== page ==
4:21 PM, Sep 3, 2010 --
- DJIA up 127.8 (1.2%) to 10,448
- S&P 500 up 14.4 (1.3%) to 1,105
- Nasdaq up 33.7 (1.5%) to 2,234
- Hang Seng up 0.49%
- Nikkei up 0.57%
- FTSE up 1.06%
(+) TTWO continued evening jump that followed surprise profit.
(+) FNSR continued evening jump that followed better-than-expected earnings.
(+) MTG reported positive August operating statistics.
(+) ULTA continued evening gain that followed an earnings beat and guidance mostly above the Street view.
(+) WAG said August same-store sales up 2.1%.
(+) FORTY reported change of control.
(+) BP put latest spill costs at $8 billion.
(-) CLDX regains rights to cancer vaccine as partner Pfizer (NYSE:PFE) says program no longer a strategic priority.
(-) PSS downgraded.
(-) CPB meets with earnings, guides mostly below Street view.
The major stock averages close up 1.2%-1.5%, making another charge toward the session high late in the day. It's the fourth winning session in a row. The Dow industrials are up 2.9% for the week, the S&P 500 is up 3.8% for the week and the Nasdaq Composite is up 3.7% for the week. For the Dow and the S&P 500, it's the first positive week since early August.
Stocks soared out of the gate with the Dow briefly up more than 100 points on an upbeat jobs report, but the markets quickly gave back almost half their gains after a key service sector index disappointed economists.
Wall Street clearly cheered this morning's jobs report, especially signs of life in the private sector. But a 67,000 job gain there is shy of the 100,000 or so gains that investors want to see to declare a job market recovery.
Crude for October delivery lost 42 cents, or 0.6%, to $74.60 a barrel on the New York Mercantile Exchange after posting steeper losses earlier. Oil lost 0.8% this week, following gains of nearly 2% the week before.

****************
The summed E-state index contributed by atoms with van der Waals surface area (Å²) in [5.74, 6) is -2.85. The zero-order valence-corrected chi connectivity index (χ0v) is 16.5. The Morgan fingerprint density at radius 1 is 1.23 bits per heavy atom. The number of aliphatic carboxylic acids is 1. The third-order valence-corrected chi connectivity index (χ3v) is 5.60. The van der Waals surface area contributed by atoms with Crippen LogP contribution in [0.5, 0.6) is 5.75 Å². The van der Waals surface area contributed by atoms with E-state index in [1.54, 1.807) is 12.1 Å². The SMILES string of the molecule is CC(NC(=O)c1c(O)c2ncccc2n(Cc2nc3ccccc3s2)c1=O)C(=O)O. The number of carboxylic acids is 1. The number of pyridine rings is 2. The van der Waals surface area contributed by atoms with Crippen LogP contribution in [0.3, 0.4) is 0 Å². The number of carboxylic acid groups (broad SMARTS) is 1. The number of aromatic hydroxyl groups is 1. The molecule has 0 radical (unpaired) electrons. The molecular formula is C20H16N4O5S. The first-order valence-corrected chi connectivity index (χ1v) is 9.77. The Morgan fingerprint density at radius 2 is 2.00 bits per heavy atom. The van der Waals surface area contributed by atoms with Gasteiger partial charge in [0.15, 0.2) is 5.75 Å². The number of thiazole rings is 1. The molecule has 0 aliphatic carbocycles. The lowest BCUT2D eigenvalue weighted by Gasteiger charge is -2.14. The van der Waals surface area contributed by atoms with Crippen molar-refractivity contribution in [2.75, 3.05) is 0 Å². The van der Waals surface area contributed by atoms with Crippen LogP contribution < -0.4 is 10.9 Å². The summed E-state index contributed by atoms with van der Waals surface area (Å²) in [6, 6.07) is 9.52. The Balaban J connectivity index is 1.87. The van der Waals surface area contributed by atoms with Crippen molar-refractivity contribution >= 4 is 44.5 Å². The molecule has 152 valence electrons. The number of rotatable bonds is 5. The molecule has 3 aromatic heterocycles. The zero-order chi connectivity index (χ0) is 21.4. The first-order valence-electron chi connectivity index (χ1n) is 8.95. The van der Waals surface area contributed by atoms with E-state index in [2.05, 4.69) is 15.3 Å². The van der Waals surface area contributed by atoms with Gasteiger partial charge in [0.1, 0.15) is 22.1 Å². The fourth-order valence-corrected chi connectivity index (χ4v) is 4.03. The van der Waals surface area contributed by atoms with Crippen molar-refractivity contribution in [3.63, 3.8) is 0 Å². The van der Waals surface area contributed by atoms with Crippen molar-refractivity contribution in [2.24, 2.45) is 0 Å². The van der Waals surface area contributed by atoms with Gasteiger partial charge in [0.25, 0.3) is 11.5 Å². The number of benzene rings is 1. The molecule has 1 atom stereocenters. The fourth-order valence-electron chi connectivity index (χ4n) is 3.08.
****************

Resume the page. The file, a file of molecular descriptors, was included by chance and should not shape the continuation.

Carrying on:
According to Labor Department figures, the U.S. lost 54,000 jobs excluding the farm sector in August. The decline was smaller than the 105,000 loss expected by Wall Street economists polled by MarketWatch. Excluding census workers and other government employees, private payrolls grew 67,000 in August, more than doubling the 30,000 gain expected. That figure is down from a revised 107,000 private-sector gain in July.
The unemployment rate ticked higher to 9.6% in August from 9.5% in the previous month, meeting economists' expectations. This is the highest unemployment rate since May. Average hourly earnings increased 3 cents, or 0.2% to $19.08, slightly better than expected. Earnings are up 1.7% in the past year. The average workweek was unchanged at 34.2 hours.
Also hitting today, the Institute for Supply Management's report on service sector activity took a bite out of the market rally, after it fell to 51.5 in August compared with 54.3 in July. Economists were looking for a reading of 53.5. Still, the index signal growth because it was above 50, the dividing line between expansion and contraction in the economy.